U.S. Department of Health & Human Services Divider Arrow National Institutes of Health Divider Arrow NCATS

    {{facet.count}}
    {{facet.count}}

    {{facet.count}}
    {{facet.count}}

    {{facet.count}}
    {{facet.count}}

    {{facet.count}}
    {{facet.count}}

    {{facet.count}}
    {{facet.count}}

    {{facet.count}}
    {{facet.count}}

    {{facet.count}}
    {{facet.count}}

    {{facet.count}}
    {{facet.count}}

    {{facet.count}}
    {{facet.count}}

    {{facet.count}}
    {{facet.count}}

    {{facet.count}}
    {{facet.count}}

    {{facet.count}}
    {{facet.count}}

    {{facet.count}}
    {{facet.count}}

    {{facet.count}}
    {{facet.count}}

    {{facet.count}}
    {{facet.count}}

    {{facet.count}}
    {{facet.count}}

    {{facet.count}}
    {{facet.count}}

    {{facet.count}}
    {{facet.count}}

    {{facet.count}}
    {{facet.count}}

    {{facet.count}}
    {{facet.count}}
Allopregnanolone is a neurosteroid metabolite of progesterone. It is an allosteric modulator of inhibitory γ-aminobutyric acid (GABA-A) receptors on neural stem cells and other cell types in the brain. Allopregnanolone has effects similar to those of other positive allosteric modulators of the GABA action at GABAA receptor such as the benzodiazepines, including anxiolytic, sedative, and anticonvulsant activity. A solution of allopregnanolone, SAGE-547 is an intravenous allosteric modulator of both synaptic and extrasynaptic γ-aminobutyric acid type A (GABAA)receptors. It's believed that allopregnanolone is effective as an anticonvulsant when prolonged seizure activity has become resistant to benzodiazepine treatment. Under the names brexanolone and SAGE-547, allopregnanolone is under development by SAGE Therapeutics as an intravenously administered drug for the treatment of super-refractory status epilepticus, postpartum depression, and essential tremor. Allopregnanolone is in phase III trials for the treatment of super-refractory status epilepticus (SRSE) and postpartum depression.
Erdafitinib (JNJ-42756493) is a potent and selective orally bioavailable, pan fibroblast growth factor receptor (FGFR) inhibitor with potential antineoplastic activity. It was discovered in collaboration with Janssen Pharmaceutica, N.V. from a partnership which commenced in June 2008. Astex’s FGFr inhibitor program originated from a collaboration initiated in 2005 with the Cancer Research UK Drug Discovery Group at the Newcastle Cancer Centre (Newcastle University UK), and Cancer Research Technology Limited. JNJ42756493 is currently being evaluated by Janssen in Phase 2 clinical trials in patients with urothelial cancer, advanced hepatocellular carcinoma, advanced non-small lung cancer, esophageal cancer or cholangiocarcinoma. JNJ-42756493 is a potent, oral pan-FGFR tyrosine kinase inhibitor with half-maximal inhibitory concentration values in the low nanomolar range for all members of the FGFR family (FGFR1 to FGFR4), with minimal activity on vascular endothelial growth factor receptor (VEGFR) kinases compared with FGFR kinases (approximately 20-fold potency difference). In vitro, the proliferation of cells treated with JNJ-42756493 is decreased, associated with increased apoptotic death and decreased cell survival. It is also in phase I trials for the treatment of advanced refractory solid tumors or advanced refractory hematologic cancer.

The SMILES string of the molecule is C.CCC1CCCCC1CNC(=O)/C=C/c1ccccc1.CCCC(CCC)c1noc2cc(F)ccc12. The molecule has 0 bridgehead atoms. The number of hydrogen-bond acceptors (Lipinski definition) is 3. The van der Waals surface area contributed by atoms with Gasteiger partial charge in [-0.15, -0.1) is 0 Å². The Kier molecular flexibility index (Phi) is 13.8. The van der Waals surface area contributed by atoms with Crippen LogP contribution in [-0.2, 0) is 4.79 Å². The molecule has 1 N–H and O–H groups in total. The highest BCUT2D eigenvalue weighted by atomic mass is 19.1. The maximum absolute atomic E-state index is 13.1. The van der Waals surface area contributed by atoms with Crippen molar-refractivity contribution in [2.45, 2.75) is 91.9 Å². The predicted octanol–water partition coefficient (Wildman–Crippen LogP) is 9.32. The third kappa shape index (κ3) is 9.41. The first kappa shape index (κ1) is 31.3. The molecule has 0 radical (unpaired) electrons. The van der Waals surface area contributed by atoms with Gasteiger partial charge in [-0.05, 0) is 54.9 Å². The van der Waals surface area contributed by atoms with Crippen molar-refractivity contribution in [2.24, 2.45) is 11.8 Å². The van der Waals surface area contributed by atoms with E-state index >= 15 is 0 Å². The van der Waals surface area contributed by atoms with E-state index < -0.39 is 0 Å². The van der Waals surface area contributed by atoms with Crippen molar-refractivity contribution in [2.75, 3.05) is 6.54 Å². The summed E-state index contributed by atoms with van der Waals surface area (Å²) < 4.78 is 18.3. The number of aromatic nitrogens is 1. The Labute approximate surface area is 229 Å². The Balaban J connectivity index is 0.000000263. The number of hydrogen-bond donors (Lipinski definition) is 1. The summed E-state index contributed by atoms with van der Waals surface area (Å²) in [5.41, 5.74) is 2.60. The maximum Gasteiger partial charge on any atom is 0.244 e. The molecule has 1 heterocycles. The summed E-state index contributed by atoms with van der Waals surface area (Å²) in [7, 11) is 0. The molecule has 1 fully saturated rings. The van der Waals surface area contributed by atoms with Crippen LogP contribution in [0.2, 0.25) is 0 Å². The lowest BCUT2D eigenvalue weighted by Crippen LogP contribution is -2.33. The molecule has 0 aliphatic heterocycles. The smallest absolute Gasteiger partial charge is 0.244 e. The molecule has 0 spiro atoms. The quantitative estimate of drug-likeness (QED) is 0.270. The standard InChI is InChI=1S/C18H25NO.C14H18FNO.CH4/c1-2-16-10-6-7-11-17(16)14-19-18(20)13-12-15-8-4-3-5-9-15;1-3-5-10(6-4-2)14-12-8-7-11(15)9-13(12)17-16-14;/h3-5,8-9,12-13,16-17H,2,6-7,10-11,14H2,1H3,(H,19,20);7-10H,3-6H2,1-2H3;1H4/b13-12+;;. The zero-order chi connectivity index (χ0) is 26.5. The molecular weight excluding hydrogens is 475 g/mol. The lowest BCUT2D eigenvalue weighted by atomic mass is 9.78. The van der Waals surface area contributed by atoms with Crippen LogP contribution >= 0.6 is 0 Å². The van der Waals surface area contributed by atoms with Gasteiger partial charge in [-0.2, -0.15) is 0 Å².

Alpelisib (BYL719) is a PI3Kα-selective inhibitor. PI3K-AKT-mTOR pathway is frequently activated in cancer, therefore investigational PI3K inhibitor alpelisib is considered to be effective as an anticancer agent and has been in clinical development by Novartis. Alpelisib have demonstrated activity in preclinical models of solid tumors and had favorable tolerability profiles, with the most common adverse events consistent with “on-target” inhibition of PI3K in early clinical studies. There are ongoing clinical trials of alpelisib in a range of cancer types, including breast cancer, head and neck squamous cell carcinoma, non-small cell lung carcinoma, lymphoma, and glioblastoma multiforme. Combination therapy with other chemo therapeutics may be preferable.

Class (Stereo):
CHEMICAL (ACHIRAL)